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December 19th/20th 1981 - A killer storm


Guest Viking141
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Guest Viking141

On 19th December 1981 an intense Low Pressure system approached the UK from the Atlantic. Throughout that evening the winds increased and seas mounted.

On that evening, a small bulk cargo carrier, the Union Star, was on its maiden voyage from Ijmuiden in Holland to Arklow in Ireland with a cargo of fertiliser. On board were a crew of five, plus the masters wife and two daughters, who were travelling home for a family Christmas.

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As the storm grew in intensity, the Union Star developed an engine problem while she was some 8 miles east of Wolf Rock on the south Cornish coast. Unable to restart her engines she was offered a tow by a nearby tug, the Noord Holland, which the master refused, not wanting to incur salvage charges. Then, her fuel supply having been contaminated by sea water and with winds now at 80mph gusting 95mph, and being driven towards the rocks of Boscawen Cove, the master finally put out a Mayday to Falmouth Coastguard. A Rescue Helicopter from RNAS Culdrose was immediately launched but conditions were so bad they were unable to remove any of the crew. The decision was then taken to launch the Penlee Lifeboat, from the village of Mousehole.

The 47ft Royal National Life Boat Solomon Browne was launched from Penlee Point in atrocious conditions. Of the 12 volunteers who responded to the call out, 8 men went out on the Solomon Browne. Only one man from each family went due to the appalling conditions.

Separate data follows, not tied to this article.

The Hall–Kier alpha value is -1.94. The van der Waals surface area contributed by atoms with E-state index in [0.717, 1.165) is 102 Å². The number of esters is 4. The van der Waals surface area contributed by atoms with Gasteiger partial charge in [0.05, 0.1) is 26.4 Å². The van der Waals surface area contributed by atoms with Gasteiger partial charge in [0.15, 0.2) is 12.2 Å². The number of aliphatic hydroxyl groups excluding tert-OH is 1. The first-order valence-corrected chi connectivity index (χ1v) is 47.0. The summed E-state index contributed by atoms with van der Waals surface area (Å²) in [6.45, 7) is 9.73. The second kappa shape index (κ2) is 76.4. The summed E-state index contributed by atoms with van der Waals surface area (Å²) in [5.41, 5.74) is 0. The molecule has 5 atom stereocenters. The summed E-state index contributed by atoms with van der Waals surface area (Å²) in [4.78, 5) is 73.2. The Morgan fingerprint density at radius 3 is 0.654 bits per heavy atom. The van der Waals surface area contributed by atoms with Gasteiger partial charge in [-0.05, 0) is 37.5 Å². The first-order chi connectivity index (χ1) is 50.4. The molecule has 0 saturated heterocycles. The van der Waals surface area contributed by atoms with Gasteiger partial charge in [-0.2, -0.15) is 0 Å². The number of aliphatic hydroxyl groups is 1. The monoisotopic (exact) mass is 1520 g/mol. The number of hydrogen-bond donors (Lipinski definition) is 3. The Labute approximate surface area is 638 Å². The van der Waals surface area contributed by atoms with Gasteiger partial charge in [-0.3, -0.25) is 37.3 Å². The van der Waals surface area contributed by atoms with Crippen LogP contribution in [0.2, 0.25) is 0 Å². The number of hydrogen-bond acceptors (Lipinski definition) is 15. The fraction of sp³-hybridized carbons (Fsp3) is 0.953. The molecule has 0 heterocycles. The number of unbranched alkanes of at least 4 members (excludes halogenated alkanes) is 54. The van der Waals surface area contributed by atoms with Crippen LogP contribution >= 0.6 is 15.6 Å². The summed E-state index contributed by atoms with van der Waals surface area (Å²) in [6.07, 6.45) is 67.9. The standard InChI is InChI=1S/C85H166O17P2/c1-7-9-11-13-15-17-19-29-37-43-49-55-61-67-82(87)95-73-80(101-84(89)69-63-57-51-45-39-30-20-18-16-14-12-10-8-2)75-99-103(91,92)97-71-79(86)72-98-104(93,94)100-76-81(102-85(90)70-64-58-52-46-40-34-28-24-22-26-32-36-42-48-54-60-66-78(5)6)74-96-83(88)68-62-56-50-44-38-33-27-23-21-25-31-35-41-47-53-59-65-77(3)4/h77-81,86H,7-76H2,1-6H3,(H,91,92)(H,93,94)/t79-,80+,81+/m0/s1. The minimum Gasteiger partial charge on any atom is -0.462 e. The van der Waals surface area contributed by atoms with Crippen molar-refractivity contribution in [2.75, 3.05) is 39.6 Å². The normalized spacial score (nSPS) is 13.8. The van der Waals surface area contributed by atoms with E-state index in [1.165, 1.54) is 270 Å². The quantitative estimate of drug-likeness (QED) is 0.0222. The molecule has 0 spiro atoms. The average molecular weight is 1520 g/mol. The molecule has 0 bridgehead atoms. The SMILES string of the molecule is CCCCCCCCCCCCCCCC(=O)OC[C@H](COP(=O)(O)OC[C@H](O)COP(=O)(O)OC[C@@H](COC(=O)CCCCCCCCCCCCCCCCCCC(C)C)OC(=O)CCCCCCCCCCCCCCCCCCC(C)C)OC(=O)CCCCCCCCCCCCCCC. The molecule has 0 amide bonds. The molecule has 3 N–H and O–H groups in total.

As the Union Star got ever closer to the rocks, Lifeboat Coxswain Trevelyan Richards took the Solomon Browne in close to attempt a rescue. He made several attempts, at least two of which threw the Solomon Browne onto the heaving deck of the Union Star and on another occasion she was slammed into her side. In huge seas with a 50 ft swell and despite all the odds, the Solomon Browne managed to get 4 of the eight people off.

As they made another attempt to get the remaining crew off the Solomon Browne sent a final radio message to Falmouth Coastguard "We've got four men off, hang on, we have got four at the moment. Theres two left on board....." The radio went dead and nothing was heard from her again. At the same time the Union Star keeled over. Both vessels were lost with all hands.

What happened to the Solomon Browne is unknown. It has been guessed that either once again she was thrown on top of the Union Star during her final, fatal rescue attempt or that the wooden lifeboat was simply stove in by the rocks. In the continuing Hurrican Force winds, lifeboats from Sennen Cove, St.Marys in the Scilly Isles and The Lizard searched in vain for survivors, indeed The Lizard Lifeboat was herself seriously damaged in the storm. Over the 16 lives lost only 8 bodies were ever recovered.

A sobering reminder, if any were needed, of the sometimes lethal nature of Britains weather. I dedicate this article to the memory of the crew of the Royal National Life Boat Solomon Browne:

William Trevelyan Richards (56) Coxswain; James Stephen Madron (35) Second Coxswain/Mechanic; Nigel Brockman (43) Assistant Mechanic; John Blewett (43); Kevin Smith (23); Barrie Torrie (33); Charles Greenhaugh (46); Gary Wallis (23)

Incidentally, as a result of the enquiry into the tragic loss of the Solomon Browne, HM Coastguard now has "Powers of Intervention" on behalf of the Secretary of State to compel the master of a vessel to be taken under tow should the situation warrant.

Edited by Viking141
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